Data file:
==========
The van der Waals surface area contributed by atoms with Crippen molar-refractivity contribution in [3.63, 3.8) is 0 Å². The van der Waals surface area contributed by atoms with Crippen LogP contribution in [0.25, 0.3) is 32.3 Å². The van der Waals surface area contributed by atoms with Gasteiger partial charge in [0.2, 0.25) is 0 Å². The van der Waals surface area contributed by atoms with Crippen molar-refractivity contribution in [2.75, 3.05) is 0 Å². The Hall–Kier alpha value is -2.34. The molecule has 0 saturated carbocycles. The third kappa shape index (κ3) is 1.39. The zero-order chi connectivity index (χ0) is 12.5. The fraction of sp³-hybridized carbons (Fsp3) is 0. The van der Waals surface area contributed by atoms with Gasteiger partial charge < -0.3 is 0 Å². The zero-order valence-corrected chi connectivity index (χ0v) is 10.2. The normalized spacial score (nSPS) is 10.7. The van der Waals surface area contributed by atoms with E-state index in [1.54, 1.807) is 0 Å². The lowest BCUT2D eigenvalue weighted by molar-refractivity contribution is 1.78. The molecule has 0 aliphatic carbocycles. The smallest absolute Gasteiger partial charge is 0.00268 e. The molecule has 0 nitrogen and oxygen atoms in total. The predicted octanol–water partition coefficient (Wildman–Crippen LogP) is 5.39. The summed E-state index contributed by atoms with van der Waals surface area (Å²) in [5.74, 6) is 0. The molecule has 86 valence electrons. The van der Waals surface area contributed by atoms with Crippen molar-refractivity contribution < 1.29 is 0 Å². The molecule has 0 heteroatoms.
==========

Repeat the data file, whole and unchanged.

The van der Waals surface area contributed by atoms with Crippen molar-refractivity contribution in [3.63, 3.8) is 0 Å². The van der Waals surface area contributed by atoms with Crippen LogP contribution in [0.25, 0.3) is 32.3 Å². The van der Waals surface area contributed by atoms with Gasteiger partial charge in [0.2, 0.25) is 0 Å². The van der Waals surface area contributed by atoms with Crippen molar-refractivity contribution in [2.75, 3.05) is 0 Å². The Hall–Kier alpha value is -2.34. The molecule has 0 saturated carbocycles. The third kappa shape index (κ3) is 1.39. The zero-order chi connectivity index (χ0) is 12.5. The fraction of sp³-hybridized carbons (Fsp3) is 0. The van der Waals surface area contributed by atoms with Gasteiger partial charge < -0.3 is 0 Å². The zero-order valence-corrected chi connectivity index (χ0v) is 10.2. The normalized spacial score (nSPS) is 10.7. The van der Waals surface area contributed by atoms with E-state index in [1.54, 1.807) is 0 Å². The lowest BCUT2D eigenvalue weighted by molar-refractivity contribution is 1.78. The molecule has 0 aliphatic carbocycles. The smallest absolute Gasteiger partial charge is 0.00268 e. The molecule has 0 nitrogen and oxygen atoms in total. The predicted octanol–water partition coefficient (Wildman–Crippen LogP) is 5.39. The summed E-state index contributed by atoms with van der Waals surface area (Å²) in [5.74, 6) is 0. The molecule has 86 valence electrons. The van der Waals surface area contributed by atoms with Crippen molar-refractivity contribution < 1.29 is 0 Å². The molecule has 0 heteroatoms.